After the plant-based protein market collapses, Kellogg’s will no longer divest Morningstar.

Eric Gardner
4 min readFeb 20

What to know

In 2018, Kellogg’s refocused its Morningstar Farms brand around plant-based protein. Originally, Morningstar Farms offered breakfast meats and chicken nuggets, but by 2021, the brand’s offerings were 86% plant-based. “We like the sustained growth and potential for this brand,” Sara Young, the Kellogg VP in charge of the brand, told investors. “In many ways, plant-based protein represents an emerging market right here in North America.”

At the time, strategic logic was sound. Beyond Meat, the first and perhaps best-known offering, was a media darling. It used the buzz to catapult itself to a market capitalization of $7 billion. Rumors revealed that a private competitor, Impossible Foods, was valued at nearly $10 billion. It made sense that legacy food companies entered the space.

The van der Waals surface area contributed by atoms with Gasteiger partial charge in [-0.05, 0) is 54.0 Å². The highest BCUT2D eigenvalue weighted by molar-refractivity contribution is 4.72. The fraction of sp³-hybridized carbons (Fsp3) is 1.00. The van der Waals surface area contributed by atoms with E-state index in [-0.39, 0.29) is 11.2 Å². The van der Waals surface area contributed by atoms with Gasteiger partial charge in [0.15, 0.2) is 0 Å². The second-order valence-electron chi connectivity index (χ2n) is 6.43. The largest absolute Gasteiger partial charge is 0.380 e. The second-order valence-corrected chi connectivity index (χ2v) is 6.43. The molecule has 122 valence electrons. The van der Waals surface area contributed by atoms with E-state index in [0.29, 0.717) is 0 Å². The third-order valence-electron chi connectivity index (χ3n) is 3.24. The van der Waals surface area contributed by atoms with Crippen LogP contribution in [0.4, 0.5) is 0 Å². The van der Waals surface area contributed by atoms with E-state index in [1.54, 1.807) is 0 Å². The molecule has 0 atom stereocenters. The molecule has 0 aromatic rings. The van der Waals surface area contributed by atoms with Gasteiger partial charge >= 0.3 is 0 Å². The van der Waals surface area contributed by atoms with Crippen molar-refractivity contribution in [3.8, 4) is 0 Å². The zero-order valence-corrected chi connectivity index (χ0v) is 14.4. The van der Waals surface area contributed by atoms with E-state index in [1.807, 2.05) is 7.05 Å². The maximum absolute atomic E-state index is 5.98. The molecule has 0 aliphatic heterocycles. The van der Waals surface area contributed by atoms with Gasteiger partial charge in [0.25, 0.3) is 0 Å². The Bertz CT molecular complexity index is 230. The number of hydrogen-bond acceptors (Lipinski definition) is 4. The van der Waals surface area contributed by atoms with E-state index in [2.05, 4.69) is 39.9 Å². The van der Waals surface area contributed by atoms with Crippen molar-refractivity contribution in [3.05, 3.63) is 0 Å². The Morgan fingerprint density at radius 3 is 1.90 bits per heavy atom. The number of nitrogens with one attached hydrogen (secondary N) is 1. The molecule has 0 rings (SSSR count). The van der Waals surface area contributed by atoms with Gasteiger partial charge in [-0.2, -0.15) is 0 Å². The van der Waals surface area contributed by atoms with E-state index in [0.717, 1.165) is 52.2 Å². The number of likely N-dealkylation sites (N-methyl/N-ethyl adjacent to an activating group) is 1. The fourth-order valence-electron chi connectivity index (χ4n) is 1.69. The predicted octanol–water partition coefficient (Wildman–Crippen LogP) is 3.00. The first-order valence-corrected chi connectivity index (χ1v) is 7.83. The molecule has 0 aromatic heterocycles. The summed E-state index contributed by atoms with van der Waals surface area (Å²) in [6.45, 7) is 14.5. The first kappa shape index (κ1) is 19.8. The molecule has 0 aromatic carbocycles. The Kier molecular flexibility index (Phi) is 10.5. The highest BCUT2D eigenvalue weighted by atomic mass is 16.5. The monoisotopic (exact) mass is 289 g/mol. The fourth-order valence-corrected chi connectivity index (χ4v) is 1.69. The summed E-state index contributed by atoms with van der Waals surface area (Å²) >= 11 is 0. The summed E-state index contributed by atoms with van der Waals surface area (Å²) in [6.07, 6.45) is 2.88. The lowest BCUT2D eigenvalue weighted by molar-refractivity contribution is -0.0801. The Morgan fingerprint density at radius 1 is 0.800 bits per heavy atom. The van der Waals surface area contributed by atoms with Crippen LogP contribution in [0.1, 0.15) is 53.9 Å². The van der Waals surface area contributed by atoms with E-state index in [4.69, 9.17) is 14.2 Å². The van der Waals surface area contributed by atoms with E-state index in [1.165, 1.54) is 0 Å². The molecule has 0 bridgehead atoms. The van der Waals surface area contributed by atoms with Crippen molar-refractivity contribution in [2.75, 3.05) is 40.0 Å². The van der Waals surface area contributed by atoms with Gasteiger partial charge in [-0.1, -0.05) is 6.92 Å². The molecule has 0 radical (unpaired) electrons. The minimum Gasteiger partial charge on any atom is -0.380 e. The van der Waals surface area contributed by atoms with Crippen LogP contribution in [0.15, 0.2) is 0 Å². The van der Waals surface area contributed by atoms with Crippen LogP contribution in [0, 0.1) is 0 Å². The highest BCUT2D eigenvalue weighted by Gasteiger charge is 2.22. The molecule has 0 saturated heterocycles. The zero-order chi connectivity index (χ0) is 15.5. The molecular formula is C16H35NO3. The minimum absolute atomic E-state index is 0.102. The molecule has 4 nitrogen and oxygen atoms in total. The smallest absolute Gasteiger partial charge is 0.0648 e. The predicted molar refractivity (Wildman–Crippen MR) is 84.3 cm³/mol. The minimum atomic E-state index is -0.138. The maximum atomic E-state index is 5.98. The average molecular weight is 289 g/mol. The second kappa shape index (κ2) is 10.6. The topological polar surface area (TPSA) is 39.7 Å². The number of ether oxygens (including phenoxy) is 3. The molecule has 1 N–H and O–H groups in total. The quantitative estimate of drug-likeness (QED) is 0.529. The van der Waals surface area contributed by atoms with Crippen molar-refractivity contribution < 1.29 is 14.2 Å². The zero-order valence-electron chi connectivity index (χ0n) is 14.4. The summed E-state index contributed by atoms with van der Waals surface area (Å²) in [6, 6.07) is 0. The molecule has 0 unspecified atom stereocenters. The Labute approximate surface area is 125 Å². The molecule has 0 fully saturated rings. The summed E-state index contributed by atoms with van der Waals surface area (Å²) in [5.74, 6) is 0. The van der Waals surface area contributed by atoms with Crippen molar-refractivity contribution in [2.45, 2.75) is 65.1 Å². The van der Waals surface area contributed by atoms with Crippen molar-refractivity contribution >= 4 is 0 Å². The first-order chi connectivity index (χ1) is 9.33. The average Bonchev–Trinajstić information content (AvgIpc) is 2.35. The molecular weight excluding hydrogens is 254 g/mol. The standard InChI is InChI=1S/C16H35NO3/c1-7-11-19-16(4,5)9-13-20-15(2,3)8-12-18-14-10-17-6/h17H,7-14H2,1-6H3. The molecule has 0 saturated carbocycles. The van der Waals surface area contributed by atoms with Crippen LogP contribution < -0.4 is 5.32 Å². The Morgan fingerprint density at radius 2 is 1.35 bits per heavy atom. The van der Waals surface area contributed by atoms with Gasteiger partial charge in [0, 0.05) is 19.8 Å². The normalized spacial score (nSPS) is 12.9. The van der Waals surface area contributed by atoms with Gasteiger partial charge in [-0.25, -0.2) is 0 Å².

The pitch was simple. Industrial agriculture, specifically protein, is a huge contributor to climate change. Some estimates attribute 26% of greenhouse gas emissions to our food system- with animal protein being the biggest cultprit. What if you could reduce those emissions by producing an equivalent protein-that tasted the same-in a lab?

Making things sweeter for business, the technology could be patented. Meaning a business could hold a monopoly on protein. It was a compelling narrative. Suddenly, it was conventional wisdom that plant-based proteins were a trillion-dollar market waiting for capture.

By 2021 Morningstar Farms generated around $340 million a year in sales for Kellogg’s. Given the anticipated growth, management announced it would spin the company off. Early estimates placed the value of the new company between $5-$10 billion.

The problem was that the new protein wasn’t cheaper or healthier than animal-based protein. The category has yet to have mass appeal. Sales for each major competitor topped off at half a billion a year. Beyond Meat, the only public company in the space lost nearly 90% of its market value.

“When we began this process, valuations for peer companies were stratospheric compared to where they are today,” CEO Steven Cahillane said in an investor call. “If we could attract the same types of…